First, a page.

Valley wine ‘pioneer’ Joseph Phelps dead at 87
on 17/04/15 at 9:29 amWine
In the late 1960s, Joseph Phelps was running the largest construction companies in Colorado founded by his father — Hensel Phelps Construction Company in Greeley, Colorado — when he won the bid to build Souverain Winery (now Rutherford Hill) on a hillside east of Silverado Trail.
Enamored with the Napa Valley and contemplating a career change, in 1973 he bought a 600-acre cattle ranch in Spring Valley, and began planting vineyards and construction of a winery. The first harvest in 1973 yielded cabernet sauvignon, pinot noir and Johannisberg riesling bottlings, all custom crushed at nearby wineries.
The Joseph Phelps Vineyards was completed in 1974 in time for harvest, crushing grapes for the first Insignia, the winery’s signature Bordeaux blend that would receive worldwide acclaim. That wine, Phelps landmark line of Rhome wines and other bottlings put Joseph Phelps Vineyards on the valley’s map of top wine producers.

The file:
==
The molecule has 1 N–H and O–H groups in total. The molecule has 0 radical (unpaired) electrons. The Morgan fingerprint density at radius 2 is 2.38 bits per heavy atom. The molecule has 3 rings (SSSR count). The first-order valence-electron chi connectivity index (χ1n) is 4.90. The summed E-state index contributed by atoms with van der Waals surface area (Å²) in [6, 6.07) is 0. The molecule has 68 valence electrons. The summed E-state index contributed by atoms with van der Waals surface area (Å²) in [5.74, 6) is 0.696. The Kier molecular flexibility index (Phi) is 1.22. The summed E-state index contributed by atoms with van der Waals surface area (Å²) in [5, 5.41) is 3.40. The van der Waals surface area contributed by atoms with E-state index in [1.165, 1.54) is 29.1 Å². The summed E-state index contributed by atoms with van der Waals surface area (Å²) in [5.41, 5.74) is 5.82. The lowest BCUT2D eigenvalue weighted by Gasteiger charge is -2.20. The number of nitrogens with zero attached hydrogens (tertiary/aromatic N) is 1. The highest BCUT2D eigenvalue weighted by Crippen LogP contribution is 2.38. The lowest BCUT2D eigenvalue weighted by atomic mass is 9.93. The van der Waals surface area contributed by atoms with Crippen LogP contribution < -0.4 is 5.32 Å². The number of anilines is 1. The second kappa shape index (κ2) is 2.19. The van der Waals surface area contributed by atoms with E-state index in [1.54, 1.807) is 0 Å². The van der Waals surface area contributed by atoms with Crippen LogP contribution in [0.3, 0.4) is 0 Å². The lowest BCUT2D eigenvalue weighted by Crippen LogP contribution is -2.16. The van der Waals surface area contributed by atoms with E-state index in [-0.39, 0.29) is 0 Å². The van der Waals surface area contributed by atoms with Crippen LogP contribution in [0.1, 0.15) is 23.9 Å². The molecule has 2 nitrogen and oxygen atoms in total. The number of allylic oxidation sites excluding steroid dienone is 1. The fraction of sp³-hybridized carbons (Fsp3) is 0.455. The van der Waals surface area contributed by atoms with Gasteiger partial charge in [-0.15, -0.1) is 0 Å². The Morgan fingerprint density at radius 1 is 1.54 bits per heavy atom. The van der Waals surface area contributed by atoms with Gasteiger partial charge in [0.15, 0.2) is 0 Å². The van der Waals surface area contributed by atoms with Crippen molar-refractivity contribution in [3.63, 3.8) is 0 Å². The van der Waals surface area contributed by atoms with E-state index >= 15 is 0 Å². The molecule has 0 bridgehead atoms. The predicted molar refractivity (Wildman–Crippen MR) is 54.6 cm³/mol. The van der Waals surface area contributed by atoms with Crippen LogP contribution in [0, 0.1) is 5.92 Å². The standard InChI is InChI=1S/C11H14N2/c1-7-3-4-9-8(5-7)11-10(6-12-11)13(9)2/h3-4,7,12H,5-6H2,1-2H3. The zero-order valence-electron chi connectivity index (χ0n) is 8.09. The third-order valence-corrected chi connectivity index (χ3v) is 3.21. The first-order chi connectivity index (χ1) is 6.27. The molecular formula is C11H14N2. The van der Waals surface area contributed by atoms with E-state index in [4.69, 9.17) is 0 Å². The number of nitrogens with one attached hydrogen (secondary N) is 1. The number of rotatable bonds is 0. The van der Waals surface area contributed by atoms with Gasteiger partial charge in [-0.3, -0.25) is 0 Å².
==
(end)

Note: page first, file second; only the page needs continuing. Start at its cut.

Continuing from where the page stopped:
Phelps gradually divested his interest in the family’s construction company, selling it to his employees.
“He was one of the valley’s pioneers,” Margrit Mondavi said Thursday after learning of Phelps’ death. “Together with Robert Mondavi and others at the time, they put their hands in the soil and their souls in the wine, creating what we have today. Joseph Phelps crafted a style of Napa Valley wine that can be enjoyed for a long, long time.
“In addition, he gave back to the community and was a great supporter of the arts which transcended into his family — a family that has made a big mark.”
“Joseph Phelps forced everyone in the Napa Valley to up the ante,” said Alex Ryan, president/CEO of Duckhorn Wine Company. “When we put tastings together, we always included Phelps wines … (because) Phelps made us all make better wines. We are all better off because Joe Phelps and his family came to be part of our community.”